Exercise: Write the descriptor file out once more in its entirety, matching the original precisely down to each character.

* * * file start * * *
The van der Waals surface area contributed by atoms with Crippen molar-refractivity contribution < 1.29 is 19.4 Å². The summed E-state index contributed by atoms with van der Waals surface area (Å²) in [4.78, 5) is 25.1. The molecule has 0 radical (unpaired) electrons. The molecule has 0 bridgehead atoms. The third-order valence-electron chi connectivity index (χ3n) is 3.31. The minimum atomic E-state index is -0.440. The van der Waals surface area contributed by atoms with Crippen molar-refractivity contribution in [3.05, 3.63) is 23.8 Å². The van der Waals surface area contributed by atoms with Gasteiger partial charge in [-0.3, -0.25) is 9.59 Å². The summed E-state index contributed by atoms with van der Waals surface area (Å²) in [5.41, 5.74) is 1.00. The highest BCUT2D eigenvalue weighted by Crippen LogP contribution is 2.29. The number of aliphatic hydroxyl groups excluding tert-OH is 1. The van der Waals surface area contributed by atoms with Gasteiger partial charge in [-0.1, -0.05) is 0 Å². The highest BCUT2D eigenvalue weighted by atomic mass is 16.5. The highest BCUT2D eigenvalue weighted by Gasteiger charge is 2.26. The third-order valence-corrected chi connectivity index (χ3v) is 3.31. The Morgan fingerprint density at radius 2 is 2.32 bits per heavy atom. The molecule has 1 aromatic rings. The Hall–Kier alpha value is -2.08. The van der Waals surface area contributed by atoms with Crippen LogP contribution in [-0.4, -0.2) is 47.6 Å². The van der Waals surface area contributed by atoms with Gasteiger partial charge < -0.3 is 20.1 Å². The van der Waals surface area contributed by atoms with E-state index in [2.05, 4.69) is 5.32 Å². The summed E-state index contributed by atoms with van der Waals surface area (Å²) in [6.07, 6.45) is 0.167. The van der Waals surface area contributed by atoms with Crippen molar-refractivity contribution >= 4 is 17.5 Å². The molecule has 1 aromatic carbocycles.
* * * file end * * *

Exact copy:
The van der Waals surface area contributed by atoms with Crippen molar-refractivity contribution < 1.29 is 19.4 Å². The summed E-state index contributed by atoms with van der Waals surface area (Å²) in [4.78, 5) is 25.1. The molecule has 0 radical (unpaired) electrons. The molecule has 0 bridgehead atoms. The third-order valence-electron chi connectivity index (χ3n) is 3.31. The minimum atomic E-state index is -0.440. The van der Waals surface area contributed by atoms with Crippen molar-refractivity contribution in [3.05, 3.63) is 23.8 Å². The van der Waals surface area contributed by atoms with Gasteiger partial charge in [-0.3, -0.25) is 9.59 Å². The summed E-state index contributed by atoms with van der Waals surface area (Å²) in [5.41, 5.74) is 1.00. The highest BCUT2D eigenvalue weighted by Crippen LogP contribution is 2.29. The number of aliphatic hydroxyl groups excluding tert-OH is 1. The van der Waals surface area contributed by atoms with Gasteiger partial charge in [-0.1, -0.05) is 0 Å². The highest BCUT2D eigenvalue weighted by atomic mass is 16.5. The highest BCUT2D eigenvalue weighted by Gasteiger charge is 2.26. The third-order valence-corrected chi connectivity index (χ3v) is 3.31. The Morgan fingerprint density at radius 2 is 2.32 bits per heavy atom. The molecule has 1 aromatic rings. The Hall–Kier alpha value is -2.08. The van der Waals surface area contributed by atoms with Crippen LogP contribution in [-0.4, -0.2) is 47.6 Å². The van der Waals surface area contributed by atoms with Gasteiger partial charge < -0.3 is 20.1 Å². The van der Waals surface area contributed by atoms with E-state index in [2.05, 4.69) is 5.32 Å². The summed E-state index contributed by atoms with van der Waals surface area (Å²) in [6.07, 6.45) is 0.167. The van der Waals surface area contributed by atoms with Crippen molar-refractivity contribution >= 4 is 17.5 Å². The molecule has 1 aromatic carbocycles.